Research Project: Target-detecting neurons in the dragonfly. We study a set of neurons from the brain of insects that achieve this visual target-detection task in spectacular fashion. Our most recent work suggests that the insects use sophisticated mechanisms of attention similar to those in primates, to aid in the selection of one feature even in the presence of distracters (e.g. feeding in a swarm).
How do dragonfly target-detecting neurons discriminate moving targets amidst visual clutter whilst in closed-loop pursuit?
How do neuronal responses enable ‘prediction coding’ (estimating target trajectories) and ‘selective attention’ (selecting one target amidst distracters)? In this project, we are applying pharmacological agents and conducting immunohistochemistry to investigate the cellular mechanisms that underlie these properties observed in target-detecting neurons. This project is suitable for Masters and PhD students, however we also have contributing projects for 3rd year and Honours students, for example, examining the effect of individual pharmacological agents on earlier visual processing pathways.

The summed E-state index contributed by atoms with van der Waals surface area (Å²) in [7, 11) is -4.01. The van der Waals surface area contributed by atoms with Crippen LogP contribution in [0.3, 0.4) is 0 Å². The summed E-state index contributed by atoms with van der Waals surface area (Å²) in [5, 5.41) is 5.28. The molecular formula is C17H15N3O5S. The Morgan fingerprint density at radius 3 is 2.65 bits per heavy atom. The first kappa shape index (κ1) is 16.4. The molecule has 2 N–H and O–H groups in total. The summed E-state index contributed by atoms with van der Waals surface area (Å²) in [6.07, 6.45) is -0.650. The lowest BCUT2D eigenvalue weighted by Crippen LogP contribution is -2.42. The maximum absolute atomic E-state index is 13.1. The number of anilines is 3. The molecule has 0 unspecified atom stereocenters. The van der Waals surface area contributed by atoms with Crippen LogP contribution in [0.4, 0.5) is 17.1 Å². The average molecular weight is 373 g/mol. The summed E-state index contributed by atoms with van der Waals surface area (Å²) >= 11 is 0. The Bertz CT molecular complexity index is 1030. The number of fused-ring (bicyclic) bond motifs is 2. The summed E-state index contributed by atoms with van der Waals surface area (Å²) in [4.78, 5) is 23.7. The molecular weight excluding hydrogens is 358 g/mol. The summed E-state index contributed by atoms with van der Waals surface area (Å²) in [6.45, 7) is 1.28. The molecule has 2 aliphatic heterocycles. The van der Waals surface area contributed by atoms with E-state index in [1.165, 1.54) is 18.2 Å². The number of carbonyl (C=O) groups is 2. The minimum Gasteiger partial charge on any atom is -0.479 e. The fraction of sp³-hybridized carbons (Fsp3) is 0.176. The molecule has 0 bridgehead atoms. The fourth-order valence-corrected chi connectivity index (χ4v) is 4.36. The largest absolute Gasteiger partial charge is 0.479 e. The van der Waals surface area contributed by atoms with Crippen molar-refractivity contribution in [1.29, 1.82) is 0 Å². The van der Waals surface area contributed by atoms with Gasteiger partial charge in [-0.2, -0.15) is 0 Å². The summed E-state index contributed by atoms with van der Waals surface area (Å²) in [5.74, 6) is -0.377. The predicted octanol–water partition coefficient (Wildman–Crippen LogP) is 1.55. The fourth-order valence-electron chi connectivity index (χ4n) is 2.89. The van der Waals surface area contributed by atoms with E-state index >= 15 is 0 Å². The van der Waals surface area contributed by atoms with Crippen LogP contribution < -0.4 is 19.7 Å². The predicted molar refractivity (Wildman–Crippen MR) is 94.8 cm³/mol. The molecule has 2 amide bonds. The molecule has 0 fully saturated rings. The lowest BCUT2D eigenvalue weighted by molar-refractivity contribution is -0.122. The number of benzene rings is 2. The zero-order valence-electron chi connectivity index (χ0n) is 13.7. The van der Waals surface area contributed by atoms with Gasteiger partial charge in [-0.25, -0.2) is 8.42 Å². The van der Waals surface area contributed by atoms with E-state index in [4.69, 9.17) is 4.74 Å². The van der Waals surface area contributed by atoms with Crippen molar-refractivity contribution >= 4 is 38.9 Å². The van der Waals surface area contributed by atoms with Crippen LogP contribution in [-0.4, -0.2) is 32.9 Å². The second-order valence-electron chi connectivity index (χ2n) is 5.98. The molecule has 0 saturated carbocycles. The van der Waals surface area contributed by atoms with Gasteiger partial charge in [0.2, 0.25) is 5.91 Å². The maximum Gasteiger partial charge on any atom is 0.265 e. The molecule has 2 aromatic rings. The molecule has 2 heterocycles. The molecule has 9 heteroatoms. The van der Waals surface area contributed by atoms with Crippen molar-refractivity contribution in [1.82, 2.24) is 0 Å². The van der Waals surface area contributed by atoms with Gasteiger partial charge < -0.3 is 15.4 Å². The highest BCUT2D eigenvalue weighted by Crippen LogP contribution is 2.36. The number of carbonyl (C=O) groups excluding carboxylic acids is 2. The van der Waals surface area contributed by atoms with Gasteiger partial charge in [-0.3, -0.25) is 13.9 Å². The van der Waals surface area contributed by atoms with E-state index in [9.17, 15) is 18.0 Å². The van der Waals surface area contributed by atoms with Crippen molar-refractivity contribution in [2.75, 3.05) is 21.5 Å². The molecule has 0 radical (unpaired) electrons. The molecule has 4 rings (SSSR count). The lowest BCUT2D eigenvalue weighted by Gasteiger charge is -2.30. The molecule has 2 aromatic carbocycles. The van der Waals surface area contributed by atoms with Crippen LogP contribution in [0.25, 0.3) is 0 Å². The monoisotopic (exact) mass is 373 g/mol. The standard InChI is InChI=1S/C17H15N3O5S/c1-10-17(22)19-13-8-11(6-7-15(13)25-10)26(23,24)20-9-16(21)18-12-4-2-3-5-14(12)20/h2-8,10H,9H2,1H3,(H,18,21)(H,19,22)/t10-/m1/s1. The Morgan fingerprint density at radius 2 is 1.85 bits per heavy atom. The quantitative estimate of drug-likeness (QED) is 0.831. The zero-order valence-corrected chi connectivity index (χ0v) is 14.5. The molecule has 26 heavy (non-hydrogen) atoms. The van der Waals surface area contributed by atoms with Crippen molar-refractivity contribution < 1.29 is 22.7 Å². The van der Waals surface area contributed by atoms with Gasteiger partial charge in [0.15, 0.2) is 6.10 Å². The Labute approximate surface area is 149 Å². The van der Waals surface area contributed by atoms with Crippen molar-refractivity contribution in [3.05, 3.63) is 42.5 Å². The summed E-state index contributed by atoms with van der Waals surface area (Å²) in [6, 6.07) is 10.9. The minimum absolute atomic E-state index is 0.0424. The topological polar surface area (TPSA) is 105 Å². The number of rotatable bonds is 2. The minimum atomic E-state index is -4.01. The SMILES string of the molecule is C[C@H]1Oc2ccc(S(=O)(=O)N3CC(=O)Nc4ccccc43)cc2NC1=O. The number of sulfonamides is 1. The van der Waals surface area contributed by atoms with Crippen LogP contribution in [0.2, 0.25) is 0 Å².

Research Project: Optic-flow neurons in the dragonfly. We recently discovered a set of neurons in the dragonfly optic lobes that respond to wide-field motion stimuli. Unlike their fly counterparts, these dragonfly visual neurons use adaptive processes to allow them to encode different velocity ranges. This likely underlies their ability to hover near stationary, yet pursue prey at speeds over 60 km/hr. In this project, we will use electrophysiological techniques to record from optic flow neurons and discover how they are able to respond to diverse visual stimuli in such a remarkable manner. This project is suitable for Masters and PhD students.